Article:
When Deepwater Wind’s Block Island Wind Farm flipped the switch on its five turbines last month, Block Island received 90 percent of its electricity needs from the wind instead of diesel fuel.
Remarkably, Block Island’s usage represents only about 10 percent of the electricity generated by the first offshore wind farm in the United States, with the rest being sent through underwater transmission cables 16 miles to mainland Rhode Island.
The sight of five massive towers lined up three miles off the island suggests that one day, not too far into the future, hundreds, even thousands, of trips to massive wind farms south of Martha’s Vineyard will originate from the Islands, Falmouth and Hyannis.
In Rhode Island, coordination and cooperation among municipalities, progressive state legislators and administrations of both parties, and leadership from Congress and the White House, have created a model for the buildout of an industry that can advance national security, bring prosperity to New England (especially Massachusetts), and dramatically change our economy.
The ironworkers union worked cooperatively with Louisiana steelworkers to fabricate the structures from the ocean floor to 70 feet above the ocean, as well as platforms inside the structures ascending to the nacelles and blades. Once the Massachusetts parcels begin their development, we will witness a new scale of activity, as the infrastructure turns to the deployment of not five towers, but hundreds. And there will be more than just union jobs available.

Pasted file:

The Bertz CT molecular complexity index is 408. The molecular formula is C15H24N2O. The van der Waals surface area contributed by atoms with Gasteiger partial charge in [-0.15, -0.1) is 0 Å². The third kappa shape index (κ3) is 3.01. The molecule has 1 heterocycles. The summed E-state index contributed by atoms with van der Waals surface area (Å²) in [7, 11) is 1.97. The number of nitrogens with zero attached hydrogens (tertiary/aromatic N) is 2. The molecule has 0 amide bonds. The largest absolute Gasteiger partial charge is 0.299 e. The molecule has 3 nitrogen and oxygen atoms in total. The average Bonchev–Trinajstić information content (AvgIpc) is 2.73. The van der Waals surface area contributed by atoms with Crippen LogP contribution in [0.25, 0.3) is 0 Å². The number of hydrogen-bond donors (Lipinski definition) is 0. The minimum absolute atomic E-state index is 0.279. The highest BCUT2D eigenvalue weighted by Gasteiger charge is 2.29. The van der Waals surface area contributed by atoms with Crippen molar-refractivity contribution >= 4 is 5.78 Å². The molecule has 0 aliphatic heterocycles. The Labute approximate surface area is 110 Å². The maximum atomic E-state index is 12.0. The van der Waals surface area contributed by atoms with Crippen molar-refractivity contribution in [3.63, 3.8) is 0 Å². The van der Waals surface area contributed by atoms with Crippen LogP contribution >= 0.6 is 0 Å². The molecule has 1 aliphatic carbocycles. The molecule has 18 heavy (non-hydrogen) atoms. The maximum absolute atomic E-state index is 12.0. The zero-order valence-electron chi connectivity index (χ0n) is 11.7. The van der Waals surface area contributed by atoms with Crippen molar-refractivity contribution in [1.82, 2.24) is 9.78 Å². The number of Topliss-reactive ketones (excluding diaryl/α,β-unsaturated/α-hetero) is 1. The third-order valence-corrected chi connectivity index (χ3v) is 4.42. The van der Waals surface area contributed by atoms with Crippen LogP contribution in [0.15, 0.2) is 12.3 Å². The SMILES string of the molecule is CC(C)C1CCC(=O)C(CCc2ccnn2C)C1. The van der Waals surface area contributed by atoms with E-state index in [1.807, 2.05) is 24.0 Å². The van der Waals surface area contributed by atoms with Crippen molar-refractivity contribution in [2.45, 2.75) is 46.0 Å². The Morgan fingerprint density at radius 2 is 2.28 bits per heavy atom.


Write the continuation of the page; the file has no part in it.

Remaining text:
Where it took 300 workers to build five turbines off Block Island, it will take thousands over the years to build out just the Deepwater Wind Massachusetts parcel. There are two other companies with leases south of Martha’s Vineyard, and there are three more parcels to be auctioned.
There will soon be another federal lease off Long Island, and states on the East Coast from the Carolinas to Maine are paying more than mere attention to Deepwater’s turbines off Block Island. Massachusetts is way ahead of those other states, with 1,600 megawatts written into legislation for competitive power purchase agreements and united political support.
The milestone reached between the three developers and the commonwealth’s Clean Energy Center demonstrates that the benefits of the landmark legislation that underpinned the commonwealth’s energy bill – the Global Warming Solutions Act of 2008 – are accelerating. As noted by the wind companies in a press release from the state, Massachusetts jobs have been created already; innovation is driving down the cost of energy generation, and, therefore, the cost to consumers; and electricity will be generated soon by offshore wind.
Moreover, private green investment expands exponentially at the expense of fossil fuel industries, and innovations yet undiscovered might still yield methods for removing the excess carbon from the atmosphere, and bring it below the threshold levels now responsible for this unfamiliar climate.
The work is nowhere near done, but we can praise the vision and persistence that brought us to this point.
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